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Hey Red and Ed bikes are looking great. Ed, I am glad you are riding your bike. I took out my Super Moto for a little blast last week. I like the colors of your side covers it be sweet if you painted the tank to match. It felt great to be out riding again. Take care, Bobby
 

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Discussion Starter #23
Here's my ratrod 750.
I swear, this is the Most dependable bike I've ever owned, it starts Every single time...Never had a problem with her.

Cool ride my GS brother. Trying to guess what year bike you got: 1977-1980 GS750E model. My front rotor is on the left and your's looks dual.

Since the weather isn't that great right now, I am doing some minor cleaning.

Hey Red and Ed bikes are looking great. Ed, I am glad you are riding your bike. I took out my Super Moto for a little blast last week. I like the colors of your side covers it be sweet if you painted the tank to match. It felt great to be out riding again. Take care, Bobby
Bobby, thanks for the compliment. The weather has been iffy the past week but trust me...I've been riding during freezing temps as long as the roads are dry.

As for the side covers...I think it will be easier to paint them black atm. When I do a full rebuild of my "T" is when the tank will get my attention. That will happen when I get a second bike because I don't wanna go without a rideable bike!

Thanks for dropping by fellas!





Ed
 

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Discussion Starter #24
Nice, the old bikes are fun. I got a new silver 83 GS750E when I graduated from college. The bike was pretty good stock once you put pads & stainless lines on.
The rubber lines were awful back than. I sold it about 6 years ago finally, I wish I hadn't. The pics aren't mine, I have to get around to scanning in some of my old pictures.
Keep looking for those pictures OF. You were living a dream I had when I was in HS and you were already outta college. I'm guessing you graduated in 1978/79; considering you did 4 years and graduated in 1983.

You're not that much older than me...and I agree you are one classy dude! Every time I see your signature, I have to chuckle and figure out how this place molded you. Nevermind, it probably better off being a mystery to me.



Ed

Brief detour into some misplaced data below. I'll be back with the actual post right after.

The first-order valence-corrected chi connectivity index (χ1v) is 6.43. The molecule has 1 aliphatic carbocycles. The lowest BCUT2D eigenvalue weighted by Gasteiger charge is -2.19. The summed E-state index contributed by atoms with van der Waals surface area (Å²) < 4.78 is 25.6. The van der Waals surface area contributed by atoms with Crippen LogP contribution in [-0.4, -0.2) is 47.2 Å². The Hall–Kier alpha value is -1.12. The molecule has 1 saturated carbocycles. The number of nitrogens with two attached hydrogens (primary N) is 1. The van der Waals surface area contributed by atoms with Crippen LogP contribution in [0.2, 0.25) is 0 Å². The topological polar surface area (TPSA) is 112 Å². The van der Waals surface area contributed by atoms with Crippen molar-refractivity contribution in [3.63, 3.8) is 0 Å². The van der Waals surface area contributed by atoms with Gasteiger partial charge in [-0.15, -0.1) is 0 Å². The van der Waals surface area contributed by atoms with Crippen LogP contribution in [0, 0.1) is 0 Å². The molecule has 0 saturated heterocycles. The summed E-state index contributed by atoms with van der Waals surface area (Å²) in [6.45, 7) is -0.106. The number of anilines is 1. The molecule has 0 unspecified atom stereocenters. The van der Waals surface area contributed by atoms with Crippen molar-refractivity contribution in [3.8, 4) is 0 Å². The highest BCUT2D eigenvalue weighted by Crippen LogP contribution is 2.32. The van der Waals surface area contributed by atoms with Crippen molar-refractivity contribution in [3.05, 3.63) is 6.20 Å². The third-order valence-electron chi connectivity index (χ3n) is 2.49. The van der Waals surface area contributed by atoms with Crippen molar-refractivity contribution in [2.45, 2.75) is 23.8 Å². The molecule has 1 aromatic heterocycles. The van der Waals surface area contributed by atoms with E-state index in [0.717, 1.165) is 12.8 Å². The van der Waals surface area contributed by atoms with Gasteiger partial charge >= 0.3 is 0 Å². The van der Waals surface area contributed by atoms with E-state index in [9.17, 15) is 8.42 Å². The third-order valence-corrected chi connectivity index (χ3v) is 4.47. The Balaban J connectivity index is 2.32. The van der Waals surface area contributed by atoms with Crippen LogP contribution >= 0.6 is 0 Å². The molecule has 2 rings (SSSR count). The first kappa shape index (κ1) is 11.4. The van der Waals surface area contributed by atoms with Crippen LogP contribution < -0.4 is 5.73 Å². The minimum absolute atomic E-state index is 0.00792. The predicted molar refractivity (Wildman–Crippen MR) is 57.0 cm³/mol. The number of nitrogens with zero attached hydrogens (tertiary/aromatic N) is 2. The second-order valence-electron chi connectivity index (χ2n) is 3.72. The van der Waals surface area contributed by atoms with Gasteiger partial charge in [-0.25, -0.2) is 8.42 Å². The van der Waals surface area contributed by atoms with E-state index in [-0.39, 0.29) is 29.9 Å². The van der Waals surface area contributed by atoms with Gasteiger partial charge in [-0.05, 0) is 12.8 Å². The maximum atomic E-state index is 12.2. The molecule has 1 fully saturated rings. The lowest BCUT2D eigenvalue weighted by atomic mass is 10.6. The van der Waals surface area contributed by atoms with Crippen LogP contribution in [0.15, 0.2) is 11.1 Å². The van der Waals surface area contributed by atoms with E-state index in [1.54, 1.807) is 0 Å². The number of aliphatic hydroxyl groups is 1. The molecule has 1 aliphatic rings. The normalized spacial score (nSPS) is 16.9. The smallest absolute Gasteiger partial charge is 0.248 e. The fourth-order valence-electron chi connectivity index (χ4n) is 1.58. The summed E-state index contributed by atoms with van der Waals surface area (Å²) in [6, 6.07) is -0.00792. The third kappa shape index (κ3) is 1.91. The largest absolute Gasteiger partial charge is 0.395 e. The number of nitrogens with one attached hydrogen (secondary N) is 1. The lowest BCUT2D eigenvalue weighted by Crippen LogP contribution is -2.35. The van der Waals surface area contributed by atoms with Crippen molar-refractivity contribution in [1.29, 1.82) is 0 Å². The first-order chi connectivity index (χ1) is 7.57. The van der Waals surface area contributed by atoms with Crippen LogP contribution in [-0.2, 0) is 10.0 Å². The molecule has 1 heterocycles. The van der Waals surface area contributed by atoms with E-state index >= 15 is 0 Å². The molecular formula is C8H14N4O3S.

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Keep looking for those pictures OF. You were living a dream I had when I was in HS and you were already outta college. I'm guessing you graduated in 1978/79; considering you did 4 years and graduated in 1983.

You're not that much older than me...and I agree you are one classy dude! Every time I see your signature, I have to chuckle and figure out how this place molded you. Nevermind, it probably better off being a mystery to me.



Ed
I graduated high school in '75, got an Associates in Edumucation & took some years off working & racing, than went back & got my B.S.
 

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Discussion Starter #26
I graduated high school in '75, got an Associates in Edumucation & took some years off working & racing, than went back & got my B.S.
Holy crap...you got me by a decade! :twitch

I'm sure you've taken care of yourself with good diet and exercise; no smoking and an occasional alcoholic beverage.

Thanks for responding back.

EDIT: Don't forget to look and post more pics!

Ed
 

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Holy crap...you got me by a decade! :twitch

I'm sure you've taken care of yourself with good diet and exercise; no smoking and an occasional alcoholic beverage.
Thanks for responding back.

EDIT: Don't forget to look and post more pics!

Ed
All that, & lots of stripper girlfriends when I was younger. It all helps! :biggrin
 

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Discussion Starter #28
All that, & lots of stripper girlfriends when I was younger. It all helps! :biggrin
I'm guessing you're not secluded and you still have your black book of girlfriends. Plenty of nice ones to keep you young...even though you say you're playing with yourself.

Don't forget the pics...keep diggin'.


Ed
 

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Discussion Starter #29
Picked up another "T" yesterday...she is safely tucked away until I can start a teardown. I already see parts I can clean up and put on my riding "T".








Ed
 

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I once owned this bike, right down to the S&W shocks:




The Suzuki motor corporation had been doing well with their 2 stroke development and were producing some exciting triples (GT’s) but saw that the other manufacturers were moving into 4 stroke multi’s and decided to produce their own. The GS750 was the first of these new machines in 1976 (the same year as the GS550 and GS400) and they got it right first time. Although the Suzuki was similar to the Z900 it was found that the handling was far superior, with none of the vagarities and wobbles of the bigger machines from Kawasaki.

This first model had spoked wheels and a single calliper brake up front, it produced 72hp at 8500rpm with a 5 speed gearbox with a gear indicator on the console. In 1977 the GS750DB had a second front calliper as standard, this model was the first official model year. In 1978 the GS750EC gained cast wheels but this was the only big change. In 1979 the GS750EN was the last of the 8 valve models as next year a GSX750E was produced with 16 valves, and in 1980 the GS750 was no more, at the same time as this last model, a custom bike was produced, the GS750L this also was replaced with a 16 valve model after just one year's production run.